The next day I had my usual breakfast and got a cab to the start line. Originally, I had registered for the yellow corral expecting to finish my 10K under one hour. But knowing how well I had trained I was aiming for sub 50. I got a red sticker and changed corral and was supposed to meet a few friends which did not happen. We started running and the first thing I realized was that there hills! This is not flat! Being new to the racing community I take everything literally. If you say it’s flat, it should be flat. But what seasoned runners are saying is that compared to other races this is as flat as it gets.
Right after 5K I started not feeling well. I wasn’t able to breathe properly and got a bit dizzy. I told myself you need to slow down. I slowed down a few times. I started feeling the same way I had felt during my polar vortex run. I got dizzy. I could not look in any directions except for straight. If I looked in any other direction a severe dizziness would wash over me. I just wanted to finish the race. I kept saying, “Mahnaz, you worked too hard for this to let a bit of dizziness throw you off. Keep your eyes on the runners and don’t stop.” I had memorized the route (thanks to the Canadian Running Series for a very clear and simple map of the route). I knew exactly where I was at what kilometer and my goal was just to cross the finish line. The whole time I was fighting not to fall over, not to stop. For god sake this is only 10 K! Just last week I ran 22K for my long run. As I crossed the finished line I saw 52 min on the clock and just walked very slowly trying not to fall. I got beside a young men and quietly asked if he could hold my hand while I walked as I didn’t want to fall. He was puzzled but did not question me. He walked me to the gate where two volunteers were standing, I asked the older gentleman to hold my hand. He said do you want something to drink, I said yes water but let’s get my medal first :) . I got the medal, smiled and thanked the volunteers for a job well done. He got me to the table where the water was and I grabbed two cups and one more. I told him thank you, I’m good. I felt good after drinking and I thought I must have been dehydrated badly. But after 5 minutes I felt sick again, this time severe nausea and I stood close by a garbage bin hoping not to get sick. I kept drinking and gradually the dizziness vanished. I attributed it to dehydration. A few times when I started to walk or switch direction, my legs were wobbly and would cave in under my body. I attributed it to being dehydrated again and over exhaustion.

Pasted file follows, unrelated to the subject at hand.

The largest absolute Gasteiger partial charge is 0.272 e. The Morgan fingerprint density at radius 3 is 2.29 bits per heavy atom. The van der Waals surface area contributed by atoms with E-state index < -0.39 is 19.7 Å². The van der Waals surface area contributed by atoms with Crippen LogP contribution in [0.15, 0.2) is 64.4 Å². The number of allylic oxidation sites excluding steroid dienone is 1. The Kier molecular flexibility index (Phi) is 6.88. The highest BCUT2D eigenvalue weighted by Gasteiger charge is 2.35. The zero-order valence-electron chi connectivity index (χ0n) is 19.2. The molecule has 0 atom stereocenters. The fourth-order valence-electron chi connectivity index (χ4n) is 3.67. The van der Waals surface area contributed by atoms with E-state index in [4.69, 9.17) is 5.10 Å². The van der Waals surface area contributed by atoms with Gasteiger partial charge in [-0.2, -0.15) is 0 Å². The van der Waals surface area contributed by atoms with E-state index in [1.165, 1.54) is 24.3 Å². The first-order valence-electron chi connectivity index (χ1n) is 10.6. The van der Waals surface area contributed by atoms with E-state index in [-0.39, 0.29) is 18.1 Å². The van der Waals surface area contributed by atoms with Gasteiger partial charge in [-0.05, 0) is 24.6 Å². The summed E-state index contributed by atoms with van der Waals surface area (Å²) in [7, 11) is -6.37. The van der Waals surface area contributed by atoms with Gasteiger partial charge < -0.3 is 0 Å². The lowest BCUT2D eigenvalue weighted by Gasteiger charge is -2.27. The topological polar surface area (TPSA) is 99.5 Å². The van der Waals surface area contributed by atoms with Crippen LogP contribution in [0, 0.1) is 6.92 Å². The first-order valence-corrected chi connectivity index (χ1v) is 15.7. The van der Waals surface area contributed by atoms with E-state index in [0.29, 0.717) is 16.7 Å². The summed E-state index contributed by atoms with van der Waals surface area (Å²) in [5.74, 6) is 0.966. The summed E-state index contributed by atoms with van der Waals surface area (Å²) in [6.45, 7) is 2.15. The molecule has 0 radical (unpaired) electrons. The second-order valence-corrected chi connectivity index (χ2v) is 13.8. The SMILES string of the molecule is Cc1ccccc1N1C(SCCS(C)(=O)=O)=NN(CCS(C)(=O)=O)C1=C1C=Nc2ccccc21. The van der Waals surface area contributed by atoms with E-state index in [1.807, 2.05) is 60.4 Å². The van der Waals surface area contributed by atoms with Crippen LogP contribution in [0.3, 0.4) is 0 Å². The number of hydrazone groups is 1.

I must say the recovery food after the race was great! But the highlight for me was my photo up with the Canadian marathon record holder, Lanni Marchant!
Then I was happy to see Andrew! He was one of the digital champs who has been really supportive and making us laugh throughout the harsh winter months and keeping us motivated. We hugged and walked around to find the others. I just casually mentioned that I got a bit dizzy but did not disclose to him the whole drama! As a matter of fact I did not talk about it to anyone at all as I was embarrassed and also this was a time of celebration. I wanted to hug and just chat with my friends.
Andrew Chak - TYS10K Digital Champion
We saw several other digital champs and it was wonderful to connect with them in person. I am really happy with the Canadian Running Series for bringing the people and communities together. I didn’t get a chance to meet everyone but I’m sure we will meet at some point.
From top corner left: